In doing research for a paper I plan to submit to ARNOVA, I've run across Stephen Roach, Chief Economist and Director of Global Economic Analysis at Morgan Stanley investment firm. Not exactly a radical leftist. His analysis of what's happening today in the American job market makes for interesting - and disturbing - reading.
I don't know if the term "global labor arbitrage" is his invention, but he wrote in 2003 that it is "a by-product of IT-enabled globalization that is now acting as a powerful structural depressant on traditional sources of job creation in high-wage developed countries such as the United States." This past January he wrote that "subpar job creation is now the norm in America," and that our ongoing jobless recovery has been combined with a wageless recovery, leaving "income-short American workers strapped as never before."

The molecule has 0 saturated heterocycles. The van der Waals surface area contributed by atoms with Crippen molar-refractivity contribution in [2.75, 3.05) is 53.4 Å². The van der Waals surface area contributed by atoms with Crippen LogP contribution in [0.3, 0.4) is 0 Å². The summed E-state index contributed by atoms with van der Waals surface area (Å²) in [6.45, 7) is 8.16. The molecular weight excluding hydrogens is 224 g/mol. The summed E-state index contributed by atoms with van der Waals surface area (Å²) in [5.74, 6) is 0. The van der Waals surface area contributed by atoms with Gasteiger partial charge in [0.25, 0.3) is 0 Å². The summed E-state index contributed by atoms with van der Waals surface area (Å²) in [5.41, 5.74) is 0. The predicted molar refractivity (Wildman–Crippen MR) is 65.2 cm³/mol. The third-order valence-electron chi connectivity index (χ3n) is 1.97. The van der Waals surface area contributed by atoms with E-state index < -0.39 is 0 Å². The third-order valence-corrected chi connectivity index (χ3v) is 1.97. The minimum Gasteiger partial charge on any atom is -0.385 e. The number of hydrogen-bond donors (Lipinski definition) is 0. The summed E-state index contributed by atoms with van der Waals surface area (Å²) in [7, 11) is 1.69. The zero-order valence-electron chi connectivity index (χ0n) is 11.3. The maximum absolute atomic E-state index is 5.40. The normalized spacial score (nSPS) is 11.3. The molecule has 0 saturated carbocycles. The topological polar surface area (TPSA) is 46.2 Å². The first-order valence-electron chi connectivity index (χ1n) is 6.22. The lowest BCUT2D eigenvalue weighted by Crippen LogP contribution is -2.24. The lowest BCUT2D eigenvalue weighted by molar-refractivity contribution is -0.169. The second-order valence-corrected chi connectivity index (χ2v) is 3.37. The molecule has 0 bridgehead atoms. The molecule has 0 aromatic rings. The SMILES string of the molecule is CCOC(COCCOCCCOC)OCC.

Roach also takes issue with Bush administration spin on the monthly release of labor market surveys from the US Bureau of Labor Statistics. In January 2006 the spin was that everything is fine, while Roach points out that "the overall pace of job creation in December (108,000) was half that expected by the market consensus (200,000)" and that by comparison, previous expansions in the U.S. economy were accompanied by much greater job and wage gains than this one.
In sum, a good source of info and analysis for those of us in the workforce development field.